Research Areas

Research in the Hogaboam Laboratory addresses two major themes related to chronic pulmonary disease.

The first encompasses the cellular and molecular immune mechanisms that regulate the pulmonary growth and persistence of fungal (summarized in Figure 1) and viral signals in a number of experimental murine models of allergy, hypersensitivity and asthma. Our data to date has revealed that key immune cells such as myeloid cell progenitors, macrophages and dendritic cells bridge the pulmonary innate and adaptive immune responses to these signals. We are presently pursuing several therapeutic interventions with industry collaborators.

Figure 1. An outline of the chronic responses of airway remodeling and cell recruitment, which are initiated and sustained in the allergic airway due to exposure to fungi such as Aspergillus fumigatus. Both immune cells (i.e., macrophages, dendritic cells, T cells, neutrophils (PMN), eosinophils (eos), mast cells and basophils (baso) and nonimmune cells (i.e., epithelial cells, goblet cells, fibroblasts and endothelial cells) play prominent roles in the generation of and response to soluble protein factors such as cytokines and chemokines.


Second, and more translational, we explore a grouping of clinical diseases collectively known as idiopathic interstitial pneumonias (IIPs). IIPs are characterized by a lethal fibrotic response due to an exuberant fibroproliferative response by collagen-producing cells in the lung. The mechanism leading to aberrant fibroproliferation in these diseases is an active area of investigation, and we are presently testing the hypothesis that a "misguided" innate immune response is a major cause for destructive fibrotic responses (Figure 2). Using human lung diagnostic biopsy tissues and isolated human cell populations (e.g., stromal and stem/progenitor-like), the Hogaboam Lab is using large-scale genomic, proteomic and novel animal model approaches to explore the etiopathogenesis of these diseases and, more importantly, identify novel therapeutic targets in IIPs.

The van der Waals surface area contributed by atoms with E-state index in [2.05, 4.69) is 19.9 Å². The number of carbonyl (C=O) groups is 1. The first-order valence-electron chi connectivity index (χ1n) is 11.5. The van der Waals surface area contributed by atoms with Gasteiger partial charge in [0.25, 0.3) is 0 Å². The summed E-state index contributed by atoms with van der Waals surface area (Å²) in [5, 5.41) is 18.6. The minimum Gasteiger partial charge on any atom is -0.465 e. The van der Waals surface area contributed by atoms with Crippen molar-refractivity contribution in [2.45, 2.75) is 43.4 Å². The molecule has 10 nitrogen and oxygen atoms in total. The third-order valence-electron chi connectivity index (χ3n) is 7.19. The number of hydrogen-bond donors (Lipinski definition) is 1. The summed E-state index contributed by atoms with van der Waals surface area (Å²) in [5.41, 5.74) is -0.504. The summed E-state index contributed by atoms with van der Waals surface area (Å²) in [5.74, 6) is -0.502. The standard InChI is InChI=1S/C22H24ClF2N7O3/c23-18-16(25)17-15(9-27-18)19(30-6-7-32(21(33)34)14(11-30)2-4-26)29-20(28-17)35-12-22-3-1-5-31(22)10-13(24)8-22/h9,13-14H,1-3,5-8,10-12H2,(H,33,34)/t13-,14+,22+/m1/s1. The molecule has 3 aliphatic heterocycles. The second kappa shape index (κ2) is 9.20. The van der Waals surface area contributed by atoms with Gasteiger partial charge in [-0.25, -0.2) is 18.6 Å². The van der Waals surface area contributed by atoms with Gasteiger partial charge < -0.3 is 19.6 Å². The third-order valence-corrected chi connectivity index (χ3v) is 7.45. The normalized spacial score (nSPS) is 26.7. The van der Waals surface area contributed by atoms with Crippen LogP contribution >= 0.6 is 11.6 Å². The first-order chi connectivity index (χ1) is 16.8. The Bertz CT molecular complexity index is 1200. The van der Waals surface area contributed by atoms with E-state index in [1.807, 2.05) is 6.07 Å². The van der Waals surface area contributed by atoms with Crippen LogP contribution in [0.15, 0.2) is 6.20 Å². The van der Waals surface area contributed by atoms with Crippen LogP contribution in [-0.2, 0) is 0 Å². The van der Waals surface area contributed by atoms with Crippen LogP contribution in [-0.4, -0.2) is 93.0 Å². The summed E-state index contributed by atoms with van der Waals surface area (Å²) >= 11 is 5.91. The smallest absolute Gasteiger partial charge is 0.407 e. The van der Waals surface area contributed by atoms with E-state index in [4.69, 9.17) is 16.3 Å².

Figure 2. Pathogens such as bacteria, viruses, fungi and multicellular parasites represent major tissue injury signals. The host response, mediated by the innate immune system, is intricately directed toward recognizing pathogen-associated molecular pathogens (PAMPs) through a myriad of pattern-recognition receptors (PRRs). A dominant Th1 cytokine response (characterized by interferon gamma) normally characterizes an effective immune response against most pathogens, except most multicellular and extracellular parasites. Should pathogens and their byproducts be effectively cleared, the affected tissue often heals appropriately and the inflammatory process resolves. However, pathogens use various survival strategies to avoid elimination and this leads to their persistence or the persistence of their byproducts in the host. The cytokine pattern associated with the ineffective response is often skewed toward the Th2 cytokine pattern (characterized by IL-4 and IL-13). The resulting fibrotic response appears to be a consequence of the actions of unique cells such as the ECM-component synthesizing myofibroblast and the alternatively activated macrophage (M2 macrophage). The fibrotic response in turn might facilitate the persistence of pathogens and their byproducts, thereby allowing this vicious cycle to continue.